To resurrect their Blood franchise, Production I.G. enlisted the help of CLAMP to spawn the latest entry, Blood-C. Beginning like a relic of the past with stereotypical do-gooder Saya, candy-sweet twins, a mysterious café owner and flowery nonsense spouted by an unseen narrator, the opening episodes settle into a comfy monster-of-the-week format with a dash of playground idealism. Then people start to die. A lot of people. Starting with innocent bystanders then progressing to, what was assumed to be, main cast members, the carnage is relentless - the final episode a murderous orgy of violence and bloody slaughter set to a grand orchestral score.
It's certainly unexpected.
The first time the show springs a meaningful death - not overall-wearing red-shirts - it is brutal, unequivocal and has all the trademarks of a hideous dream sequence. Amazingly, it's to the series' credit that this discord is maintained. Even the denouement, a clever in-context breaking of the fourth wall, feels like protagonist Saya is should wake with a gasp and clutch at a fevered brow. The ribbing of so many tropes is elegantly done, whether it's the ethereal dog's comment on Saya's lack of prudishness or the hardened father's love of sweets.
Saya herself has changed drastically from previous incarnations and now sports the recognisable CLAMP styling. Her clumsiness at the beginning of the series, though painfully stereotypical, seems warranted given her outlandish new body proportions and her demeanour hints more at a domineering office-lady rather than demon slayer extraordinaire. As before, the continuity of the Blood franchise is non-existent, only the sword-wielding school-girl core is retained with the bat-like chiropterans banished to grainy flashbacks and replaced with stunningly crafted "Aged Ones".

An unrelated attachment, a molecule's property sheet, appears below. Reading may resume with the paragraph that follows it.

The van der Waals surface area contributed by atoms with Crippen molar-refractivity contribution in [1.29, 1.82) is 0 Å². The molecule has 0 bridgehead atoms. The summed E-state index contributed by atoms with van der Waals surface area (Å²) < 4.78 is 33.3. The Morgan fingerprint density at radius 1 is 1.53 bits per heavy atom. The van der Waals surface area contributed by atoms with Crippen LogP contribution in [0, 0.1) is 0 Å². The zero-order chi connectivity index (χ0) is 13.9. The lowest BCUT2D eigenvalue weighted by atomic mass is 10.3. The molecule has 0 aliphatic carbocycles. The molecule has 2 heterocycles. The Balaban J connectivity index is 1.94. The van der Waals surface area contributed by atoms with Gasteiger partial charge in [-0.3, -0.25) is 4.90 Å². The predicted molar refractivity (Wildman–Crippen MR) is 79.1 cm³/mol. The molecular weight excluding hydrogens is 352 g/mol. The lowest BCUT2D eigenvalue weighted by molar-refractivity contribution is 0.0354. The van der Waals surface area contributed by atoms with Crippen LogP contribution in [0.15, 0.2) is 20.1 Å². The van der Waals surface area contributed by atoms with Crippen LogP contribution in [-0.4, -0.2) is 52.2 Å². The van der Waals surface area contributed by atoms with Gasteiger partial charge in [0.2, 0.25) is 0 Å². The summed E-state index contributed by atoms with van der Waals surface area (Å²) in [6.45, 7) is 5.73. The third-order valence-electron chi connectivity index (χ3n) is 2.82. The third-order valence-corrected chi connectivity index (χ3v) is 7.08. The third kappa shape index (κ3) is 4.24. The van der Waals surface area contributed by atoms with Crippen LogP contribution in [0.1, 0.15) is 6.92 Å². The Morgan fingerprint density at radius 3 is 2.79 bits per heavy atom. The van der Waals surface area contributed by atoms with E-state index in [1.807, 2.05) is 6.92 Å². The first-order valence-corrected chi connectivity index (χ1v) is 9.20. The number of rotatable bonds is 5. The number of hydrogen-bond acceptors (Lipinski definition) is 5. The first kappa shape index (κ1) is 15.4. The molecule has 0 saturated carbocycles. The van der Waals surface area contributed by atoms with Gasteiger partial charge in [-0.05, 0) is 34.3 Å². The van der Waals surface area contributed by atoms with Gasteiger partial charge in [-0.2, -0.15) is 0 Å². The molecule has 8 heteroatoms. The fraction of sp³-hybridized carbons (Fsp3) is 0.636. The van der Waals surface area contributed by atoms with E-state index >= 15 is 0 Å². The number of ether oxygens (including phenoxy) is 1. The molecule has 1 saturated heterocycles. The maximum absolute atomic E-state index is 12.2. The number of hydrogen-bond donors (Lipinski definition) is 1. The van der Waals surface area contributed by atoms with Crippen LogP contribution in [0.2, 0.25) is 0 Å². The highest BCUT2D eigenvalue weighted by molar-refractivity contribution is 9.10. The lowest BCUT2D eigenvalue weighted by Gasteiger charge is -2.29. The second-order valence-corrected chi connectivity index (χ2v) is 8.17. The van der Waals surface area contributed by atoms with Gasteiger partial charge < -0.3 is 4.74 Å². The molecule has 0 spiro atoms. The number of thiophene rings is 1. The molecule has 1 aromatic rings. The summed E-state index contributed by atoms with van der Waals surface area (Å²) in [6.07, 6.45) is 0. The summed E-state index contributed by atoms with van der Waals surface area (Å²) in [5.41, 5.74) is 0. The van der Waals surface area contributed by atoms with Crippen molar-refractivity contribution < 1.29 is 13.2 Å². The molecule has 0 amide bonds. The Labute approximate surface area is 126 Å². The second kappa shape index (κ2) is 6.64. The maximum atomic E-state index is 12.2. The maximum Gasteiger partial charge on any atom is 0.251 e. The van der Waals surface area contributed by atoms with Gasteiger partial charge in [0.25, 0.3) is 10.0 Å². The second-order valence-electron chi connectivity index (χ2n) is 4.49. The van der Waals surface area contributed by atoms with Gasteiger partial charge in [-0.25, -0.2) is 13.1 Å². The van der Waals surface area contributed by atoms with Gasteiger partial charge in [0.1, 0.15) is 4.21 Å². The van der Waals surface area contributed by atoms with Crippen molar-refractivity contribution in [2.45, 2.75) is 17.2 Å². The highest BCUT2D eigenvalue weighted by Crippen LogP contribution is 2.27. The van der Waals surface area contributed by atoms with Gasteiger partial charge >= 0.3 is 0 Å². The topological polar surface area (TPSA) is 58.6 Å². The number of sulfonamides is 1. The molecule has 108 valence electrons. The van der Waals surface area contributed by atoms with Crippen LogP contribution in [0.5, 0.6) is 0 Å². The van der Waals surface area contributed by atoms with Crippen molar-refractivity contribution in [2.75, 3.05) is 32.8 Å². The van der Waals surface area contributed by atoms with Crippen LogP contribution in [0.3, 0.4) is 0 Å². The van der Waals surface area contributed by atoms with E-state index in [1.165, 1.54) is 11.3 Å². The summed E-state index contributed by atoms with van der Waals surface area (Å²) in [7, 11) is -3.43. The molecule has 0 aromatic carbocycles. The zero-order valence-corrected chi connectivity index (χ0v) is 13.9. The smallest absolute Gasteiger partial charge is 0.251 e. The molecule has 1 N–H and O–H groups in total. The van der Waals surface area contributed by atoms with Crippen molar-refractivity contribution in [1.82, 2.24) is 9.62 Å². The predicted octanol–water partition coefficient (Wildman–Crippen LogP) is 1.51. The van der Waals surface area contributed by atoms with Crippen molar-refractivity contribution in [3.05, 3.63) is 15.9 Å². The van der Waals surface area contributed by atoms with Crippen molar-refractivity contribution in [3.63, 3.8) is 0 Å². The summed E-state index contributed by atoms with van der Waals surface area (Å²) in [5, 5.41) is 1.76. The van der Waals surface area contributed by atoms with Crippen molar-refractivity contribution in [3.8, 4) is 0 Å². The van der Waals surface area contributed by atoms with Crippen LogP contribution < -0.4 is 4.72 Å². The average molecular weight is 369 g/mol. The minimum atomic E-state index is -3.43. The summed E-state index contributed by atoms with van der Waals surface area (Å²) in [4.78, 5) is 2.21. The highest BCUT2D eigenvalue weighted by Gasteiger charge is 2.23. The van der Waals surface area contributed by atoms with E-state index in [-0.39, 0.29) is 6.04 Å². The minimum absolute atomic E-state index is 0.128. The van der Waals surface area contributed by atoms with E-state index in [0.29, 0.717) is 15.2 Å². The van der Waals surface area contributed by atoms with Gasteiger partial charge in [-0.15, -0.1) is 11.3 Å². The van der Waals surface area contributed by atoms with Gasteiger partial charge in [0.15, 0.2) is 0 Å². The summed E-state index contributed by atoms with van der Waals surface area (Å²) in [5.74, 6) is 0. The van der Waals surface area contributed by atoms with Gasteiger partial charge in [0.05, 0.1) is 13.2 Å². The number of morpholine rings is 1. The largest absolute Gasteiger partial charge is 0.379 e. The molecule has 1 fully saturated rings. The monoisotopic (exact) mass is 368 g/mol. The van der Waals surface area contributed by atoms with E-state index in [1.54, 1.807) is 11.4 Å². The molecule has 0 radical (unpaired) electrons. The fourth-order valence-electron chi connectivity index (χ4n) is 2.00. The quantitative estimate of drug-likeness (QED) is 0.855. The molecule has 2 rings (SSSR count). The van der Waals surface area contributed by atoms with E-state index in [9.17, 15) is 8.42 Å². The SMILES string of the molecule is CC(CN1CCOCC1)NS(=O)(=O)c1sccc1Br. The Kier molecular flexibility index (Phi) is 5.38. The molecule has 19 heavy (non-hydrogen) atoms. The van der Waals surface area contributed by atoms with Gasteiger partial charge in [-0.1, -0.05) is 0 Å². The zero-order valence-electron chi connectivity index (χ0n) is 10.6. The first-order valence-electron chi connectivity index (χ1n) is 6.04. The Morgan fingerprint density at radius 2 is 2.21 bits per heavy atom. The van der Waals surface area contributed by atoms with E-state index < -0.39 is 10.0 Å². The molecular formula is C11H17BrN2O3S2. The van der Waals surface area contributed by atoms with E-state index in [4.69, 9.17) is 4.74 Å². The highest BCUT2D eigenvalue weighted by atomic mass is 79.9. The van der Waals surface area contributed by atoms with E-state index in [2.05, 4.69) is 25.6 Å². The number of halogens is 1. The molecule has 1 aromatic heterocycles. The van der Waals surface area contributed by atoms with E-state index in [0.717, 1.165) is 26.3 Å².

Ranging from a menacing Jizo statue to a giant multi-legged frog, their strength of design is matched by their casual malevolence. No one is safe, least of all the witless bystanders who are tossed, smashed, devoured, skewered, disembowelled and torn apart with grotesque abandon. Such reckless carnage has echoes of series like Elfen Lied or even the atrocious Deadman Wonderland; unlike them however there isn't the crushing sadism of humans, only the ambivalence of fearsomely powerful creatures. Far closer then to the Devilman OVAs or even the works of H.P. Lovecraft, both of which pitch humans at the centre of a maelstrom of angels and demons, no longer at the top of the food-chain and like ants before their powers.
The battles themselves are gripping, thanks mostly to their brutality, with the final battle a particular high point. Slick and kinetic, there is a nagging feeling that if Saya brought out her red-devil eyes sooner, the ensuing massacre would have been lessened but the details are never predictable even if the outcome is - never is there a single move which always ends the skirmish. Conversely, the story's finale was entirely unpredictable. Outlandish when taken as a whole, it's the telling which makes it fascinating and though the exposition was accompanied by a glorified reset, it was satisfying while still adequately positioning for the upcoming movie.
Not for the faint hearted, some of the final deaths are downright nasty, Blood-C took its time to reach full steam but used the puppies and rainbows opening episodes to great effect to juxtapose the wanton bloodshed. A step up from the monumentally protracted Blood+ series and a fine example of expectations being pleasantly challenged.